Alas, the world is not run by scientists, but by politicians. aND Every generation has its small percentage of geniuses and psychopaths. Hopefully, the geniuses will move us forward. But what if a new Hitler sets up a lab that moved CRISPR to the dark side? What’s to stop him making and even releasing a pathogen against which ‘inferior races’ or their food crops have no defence?
I am not alone in fearing the dark side. Jennifer Doudna, Professor of Chemistry and Molecular Biology at Berkeley is working at the forefront of CRISPR development. In a recent edition of the New Yorker, the reporter …asked if she had ever wondered whether the powerful new tool might do more harm than good she looked uncomfortable. “I lie in bed almost every night and ask myself that question,” she said. “When I’m ninety, will I look back and be glad about what we have accomplished with this technology? Or will I wish I’d never discovered how it works?”
Her eyes narrowed, and she lowered her voice almost to a whisper. “I have never said this in public, but it will show you where my psyche is,” she said. “I had a dream recently, and in my dream”—she mentioned the name of a leading scientific researcher—“had come to see me and said, ‘I have somebody very powerful with me who I want you to meet, and I want you to explain to him how this technology functions.’ So I said, Sure, who is it? It was Adolf Hitler. I was really horrified, but I went into a room and there was Hitler. He had a pig face and I could only see him from behind and he was taking notes and he said, ‘I want to understand the uses and implications of this amazing technology.’ I woke up in a cold sweat. And that dream has haunted me from that day. Because suppose somebody like Hitler had access to this—we can only imagine the kind of horrible uses he could put it to.”
The nearest equivalent to this problem that exists now is atomic energy and nuclear weapons. First used in August 1945, it took just under 12 years (July 1953) to establish the International Atomic Energy Agency (IAEA) to promote the peaceful use of nuclear energy, and to inhibit its use for any military purpose. With the odd miss (Fukushima), near misses, and wild cards like North Korea, India, Pakistan, and Iran, it has been successful (so far) in achieving its aims.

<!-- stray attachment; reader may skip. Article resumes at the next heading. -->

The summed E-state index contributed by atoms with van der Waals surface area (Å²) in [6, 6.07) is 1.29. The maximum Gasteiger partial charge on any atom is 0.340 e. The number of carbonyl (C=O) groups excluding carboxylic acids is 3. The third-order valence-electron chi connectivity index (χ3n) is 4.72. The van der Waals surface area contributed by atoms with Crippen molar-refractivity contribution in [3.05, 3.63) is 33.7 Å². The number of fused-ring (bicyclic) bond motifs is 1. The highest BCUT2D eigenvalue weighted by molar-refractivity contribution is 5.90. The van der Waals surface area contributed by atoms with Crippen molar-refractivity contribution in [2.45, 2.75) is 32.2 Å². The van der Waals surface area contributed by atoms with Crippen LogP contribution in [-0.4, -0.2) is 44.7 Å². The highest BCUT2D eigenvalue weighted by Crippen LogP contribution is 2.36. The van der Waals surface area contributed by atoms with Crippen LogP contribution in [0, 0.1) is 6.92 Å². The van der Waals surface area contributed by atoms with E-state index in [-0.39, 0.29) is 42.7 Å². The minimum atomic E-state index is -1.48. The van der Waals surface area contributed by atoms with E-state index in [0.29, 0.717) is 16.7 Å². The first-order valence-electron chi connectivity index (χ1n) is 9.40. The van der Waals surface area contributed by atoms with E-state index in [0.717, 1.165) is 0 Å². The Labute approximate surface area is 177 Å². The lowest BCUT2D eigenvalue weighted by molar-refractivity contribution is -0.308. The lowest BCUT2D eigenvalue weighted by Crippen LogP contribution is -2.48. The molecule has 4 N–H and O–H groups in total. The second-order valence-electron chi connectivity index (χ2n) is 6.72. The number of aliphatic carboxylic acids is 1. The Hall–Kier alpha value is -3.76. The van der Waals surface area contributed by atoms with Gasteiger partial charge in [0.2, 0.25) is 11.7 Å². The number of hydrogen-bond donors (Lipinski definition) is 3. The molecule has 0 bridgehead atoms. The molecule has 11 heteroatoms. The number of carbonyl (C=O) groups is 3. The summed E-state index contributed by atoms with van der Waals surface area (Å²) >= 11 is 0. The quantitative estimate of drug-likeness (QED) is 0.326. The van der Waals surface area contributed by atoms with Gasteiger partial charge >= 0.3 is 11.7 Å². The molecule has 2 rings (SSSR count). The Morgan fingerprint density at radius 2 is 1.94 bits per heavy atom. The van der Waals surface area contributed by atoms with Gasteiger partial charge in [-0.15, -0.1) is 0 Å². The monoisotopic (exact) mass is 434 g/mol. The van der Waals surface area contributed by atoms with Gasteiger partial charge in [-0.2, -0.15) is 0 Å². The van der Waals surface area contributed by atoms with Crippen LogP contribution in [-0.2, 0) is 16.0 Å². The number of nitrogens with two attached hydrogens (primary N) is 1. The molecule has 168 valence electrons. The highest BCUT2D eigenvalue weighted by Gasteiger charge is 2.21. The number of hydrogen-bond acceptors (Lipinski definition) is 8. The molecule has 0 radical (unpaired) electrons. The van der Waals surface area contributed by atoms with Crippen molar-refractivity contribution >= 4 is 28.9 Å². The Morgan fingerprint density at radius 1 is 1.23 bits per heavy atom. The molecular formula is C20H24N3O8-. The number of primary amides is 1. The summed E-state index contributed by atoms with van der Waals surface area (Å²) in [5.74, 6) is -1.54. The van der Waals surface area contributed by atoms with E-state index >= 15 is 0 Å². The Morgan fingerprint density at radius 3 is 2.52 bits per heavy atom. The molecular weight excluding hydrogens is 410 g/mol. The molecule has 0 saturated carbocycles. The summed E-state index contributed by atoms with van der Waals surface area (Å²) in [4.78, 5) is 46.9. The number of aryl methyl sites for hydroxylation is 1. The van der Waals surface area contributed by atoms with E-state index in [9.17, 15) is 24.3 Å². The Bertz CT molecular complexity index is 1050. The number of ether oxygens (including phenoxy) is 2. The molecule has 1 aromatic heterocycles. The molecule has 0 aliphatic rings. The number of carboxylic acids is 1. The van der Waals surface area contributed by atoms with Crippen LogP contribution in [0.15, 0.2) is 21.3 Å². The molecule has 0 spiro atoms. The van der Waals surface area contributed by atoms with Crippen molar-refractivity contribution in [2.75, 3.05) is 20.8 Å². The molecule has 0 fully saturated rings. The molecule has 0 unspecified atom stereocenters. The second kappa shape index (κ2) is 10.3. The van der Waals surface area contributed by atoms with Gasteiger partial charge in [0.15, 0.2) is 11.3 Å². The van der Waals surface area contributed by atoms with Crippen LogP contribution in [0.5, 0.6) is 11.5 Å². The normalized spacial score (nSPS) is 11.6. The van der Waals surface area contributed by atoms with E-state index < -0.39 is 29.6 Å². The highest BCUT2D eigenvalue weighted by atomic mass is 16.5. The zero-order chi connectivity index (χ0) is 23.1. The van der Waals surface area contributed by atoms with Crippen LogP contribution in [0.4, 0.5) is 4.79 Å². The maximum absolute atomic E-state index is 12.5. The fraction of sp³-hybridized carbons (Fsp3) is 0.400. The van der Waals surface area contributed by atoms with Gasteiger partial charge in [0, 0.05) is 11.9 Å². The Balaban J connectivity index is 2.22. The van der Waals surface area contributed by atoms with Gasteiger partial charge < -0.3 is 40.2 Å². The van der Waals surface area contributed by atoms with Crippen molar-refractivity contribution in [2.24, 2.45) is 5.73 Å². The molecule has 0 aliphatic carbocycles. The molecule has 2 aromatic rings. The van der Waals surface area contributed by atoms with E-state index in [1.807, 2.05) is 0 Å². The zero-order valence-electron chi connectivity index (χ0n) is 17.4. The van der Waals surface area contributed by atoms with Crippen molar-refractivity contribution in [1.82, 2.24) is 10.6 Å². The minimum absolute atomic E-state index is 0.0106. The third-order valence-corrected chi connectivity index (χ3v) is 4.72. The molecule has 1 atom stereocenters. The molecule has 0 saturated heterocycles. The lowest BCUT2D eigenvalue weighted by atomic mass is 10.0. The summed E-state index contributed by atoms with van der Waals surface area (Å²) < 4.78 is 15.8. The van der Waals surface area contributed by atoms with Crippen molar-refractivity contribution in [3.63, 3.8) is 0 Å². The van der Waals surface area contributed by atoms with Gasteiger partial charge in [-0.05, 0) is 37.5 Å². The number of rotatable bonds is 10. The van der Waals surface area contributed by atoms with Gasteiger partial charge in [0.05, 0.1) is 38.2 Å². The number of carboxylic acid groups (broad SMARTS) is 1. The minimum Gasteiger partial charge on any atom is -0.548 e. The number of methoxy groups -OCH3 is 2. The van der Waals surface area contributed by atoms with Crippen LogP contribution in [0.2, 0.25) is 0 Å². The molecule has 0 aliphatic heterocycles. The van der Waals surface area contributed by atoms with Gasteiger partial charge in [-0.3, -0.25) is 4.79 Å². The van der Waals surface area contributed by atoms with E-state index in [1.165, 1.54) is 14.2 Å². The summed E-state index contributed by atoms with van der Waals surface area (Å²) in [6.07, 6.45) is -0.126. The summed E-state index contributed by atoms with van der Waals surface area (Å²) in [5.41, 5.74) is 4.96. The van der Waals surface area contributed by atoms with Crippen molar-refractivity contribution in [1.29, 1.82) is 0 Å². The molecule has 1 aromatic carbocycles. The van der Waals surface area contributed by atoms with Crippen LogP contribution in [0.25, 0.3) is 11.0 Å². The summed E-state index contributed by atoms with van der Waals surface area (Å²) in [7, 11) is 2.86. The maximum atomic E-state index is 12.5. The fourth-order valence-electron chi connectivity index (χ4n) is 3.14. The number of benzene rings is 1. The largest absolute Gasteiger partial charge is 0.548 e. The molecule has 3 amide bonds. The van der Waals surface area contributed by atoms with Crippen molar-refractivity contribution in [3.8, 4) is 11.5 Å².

Perhaps, with all its shortcomings, we need the same kind of organisation for CRISPR – an International Genetic Manipulation Agency (the IGMA)? At a minimum, we need to establish and administer safeguards against using CRISPR for the dark side. Perhaps by maintaining a central registry of CRISPR companies, labs and peer-approved projects and a repository of the tools and techniques used to manipulate Earth’s gene pool. Perhaps much more.
And we should start soon before some labs jump the gun: Chinese scientists CRISPR a human for the first time.
Easy to say, harder to do. But for our future’s sake, I’m happy to wait to live the Life 2.0 dream, rather than rush into the Life 2.0 nightmare.
Safeguard procedures and processes are starting to appear: the US Pentagon’s Defense Advanced Research Projects Agency (DARPA) plans to establish a new genetic safeguard initiative called Safe Genes, to cultivate, among other things, a kind of clean-up crew for engineered genes deemed harmful to or undesirable in an ecosystem. DARPA researchers are developing responses for accidental or malicious “genetic spills”